COVID-19 forced us to postpone the Stonewall Columbus Pride Festival and Parade and since that announcement the world and our organization has changed and so continues to evolve. As an organization we have undergone notable leadership change; reaffirmed a commitment that Black Lives Matter, that Trans Black Lives Matter; and have done work to acknowledge our misaligned moments of the past so we ensure we push a better future forward for all of us.
And while things continue to change at this moment we know we will not host a traditional pride festival at our postponed time in October, a possibility that looms yet for 2021, and frankly, we’re not sure a return to the normal way of doing things is the absolute right way to go. Our country is having a great awakening and quite frankly so are we; and we’ve also heard our community asking us, all of us, to rethink pride—is now no better moment?
On June 19th I shared a note, “Juneteenth: Protest and Pride!,” and in that note, I stated the following:
“In June of 1969 America had failed to hear the cries of the LGBTQ+ community’s humanity as their livelihoods and lives were being taken away in public sight. A pillar of New York City’s LGBTQ+ community, Marsha P. Johnson was a black transgender queer rights activist who fought discrimination; a regular at the Stonewall Inn who gained recognition as one of the first people to push back against police following the raid on the gay bar in June 1969. The Stonewall Uprising were riots against police brutality; but also protests against the injustices enacted on a people–the LGBTQ+ community. It was black and trans people who served as the champions of change in that moment, the leaders of protests; black and trans people who had greater injustices enacted on their bodies than their white counterparts.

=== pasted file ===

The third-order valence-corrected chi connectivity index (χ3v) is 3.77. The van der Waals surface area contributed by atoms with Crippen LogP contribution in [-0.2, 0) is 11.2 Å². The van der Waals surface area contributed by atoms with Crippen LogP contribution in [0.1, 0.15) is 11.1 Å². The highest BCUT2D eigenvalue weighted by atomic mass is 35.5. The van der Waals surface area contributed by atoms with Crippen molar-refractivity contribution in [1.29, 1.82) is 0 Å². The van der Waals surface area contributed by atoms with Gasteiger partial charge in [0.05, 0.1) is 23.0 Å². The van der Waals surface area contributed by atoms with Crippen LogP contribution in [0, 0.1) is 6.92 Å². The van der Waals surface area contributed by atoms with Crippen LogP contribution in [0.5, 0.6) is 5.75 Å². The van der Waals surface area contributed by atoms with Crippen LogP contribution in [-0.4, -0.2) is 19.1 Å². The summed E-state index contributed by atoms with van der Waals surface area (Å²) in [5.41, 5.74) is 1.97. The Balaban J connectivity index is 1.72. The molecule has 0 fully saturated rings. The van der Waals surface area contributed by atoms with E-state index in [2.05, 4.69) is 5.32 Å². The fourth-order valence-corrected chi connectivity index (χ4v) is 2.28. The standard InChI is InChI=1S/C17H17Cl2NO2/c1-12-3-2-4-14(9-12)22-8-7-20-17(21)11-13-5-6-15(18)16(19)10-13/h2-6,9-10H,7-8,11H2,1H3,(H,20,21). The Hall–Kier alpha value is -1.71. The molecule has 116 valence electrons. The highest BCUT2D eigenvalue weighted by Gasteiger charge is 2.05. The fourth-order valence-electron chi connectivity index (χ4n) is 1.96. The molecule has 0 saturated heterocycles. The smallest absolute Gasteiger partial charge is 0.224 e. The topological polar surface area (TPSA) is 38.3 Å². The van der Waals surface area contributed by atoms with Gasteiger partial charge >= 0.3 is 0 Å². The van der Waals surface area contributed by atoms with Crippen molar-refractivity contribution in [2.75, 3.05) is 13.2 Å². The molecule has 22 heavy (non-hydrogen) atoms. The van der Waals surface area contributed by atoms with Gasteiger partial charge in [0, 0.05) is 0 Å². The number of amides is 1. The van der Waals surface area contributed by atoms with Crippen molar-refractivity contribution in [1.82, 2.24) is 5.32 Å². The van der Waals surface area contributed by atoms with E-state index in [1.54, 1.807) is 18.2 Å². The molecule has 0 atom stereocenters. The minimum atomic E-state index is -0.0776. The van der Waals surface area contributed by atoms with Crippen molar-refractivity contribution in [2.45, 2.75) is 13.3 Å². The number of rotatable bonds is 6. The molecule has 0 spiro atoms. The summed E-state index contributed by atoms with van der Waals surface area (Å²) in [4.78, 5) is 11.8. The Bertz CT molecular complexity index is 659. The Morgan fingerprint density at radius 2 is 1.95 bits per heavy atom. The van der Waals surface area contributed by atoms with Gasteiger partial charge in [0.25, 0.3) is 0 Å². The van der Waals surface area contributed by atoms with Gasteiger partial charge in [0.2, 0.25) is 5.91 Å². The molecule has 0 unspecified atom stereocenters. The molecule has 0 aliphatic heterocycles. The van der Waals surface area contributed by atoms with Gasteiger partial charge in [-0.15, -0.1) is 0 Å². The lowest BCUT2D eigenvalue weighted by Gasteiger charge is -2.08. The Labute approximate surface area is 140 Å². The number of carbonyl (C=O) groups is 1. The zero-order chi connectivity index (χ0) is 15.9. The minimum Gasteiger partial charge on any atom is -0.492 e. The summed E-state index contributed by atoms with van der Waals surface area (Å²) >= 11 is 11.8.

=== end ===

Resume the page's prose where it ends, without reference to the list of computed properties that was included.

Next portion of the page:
And it is simply for this reason why LGBTQ+ Pride is so intrinsically tied to black pride.”
And it is, also, simply why in this moment in our country’s history we must center those at the heart of pride and so, although some items are yet left undetermined we have, however, determined we will no longer contract with or engage CPD for security during Columbus PRIDE and other Stonewall events, unless necessary for road closures; a regulation we would ask city leaders to reconsider.
We have begun exploration of alternative options to using CPD as our primary security during Columbus PRIDE. It is our full intention to divest, as we can, from CPD until we know changes have happened that set CPD on the path for systemic and lasting change in their policing practices in specific as it relates to black and black trans people. We affirm standing by our call for the City of Columbus to divest from the police and shift misaligned economic resources to better serve our communities in greatest need; we look forward to engaging the Chief’s Advisory Council as partners and accountability agents.
Bringing in an external safety and security team requires we do our due diligence in identifying the right organization for our community; this takes resources and time–we will look for partnership from the community in this effort.
Densil R. Porteous (he.him.his)
Interim Executive Director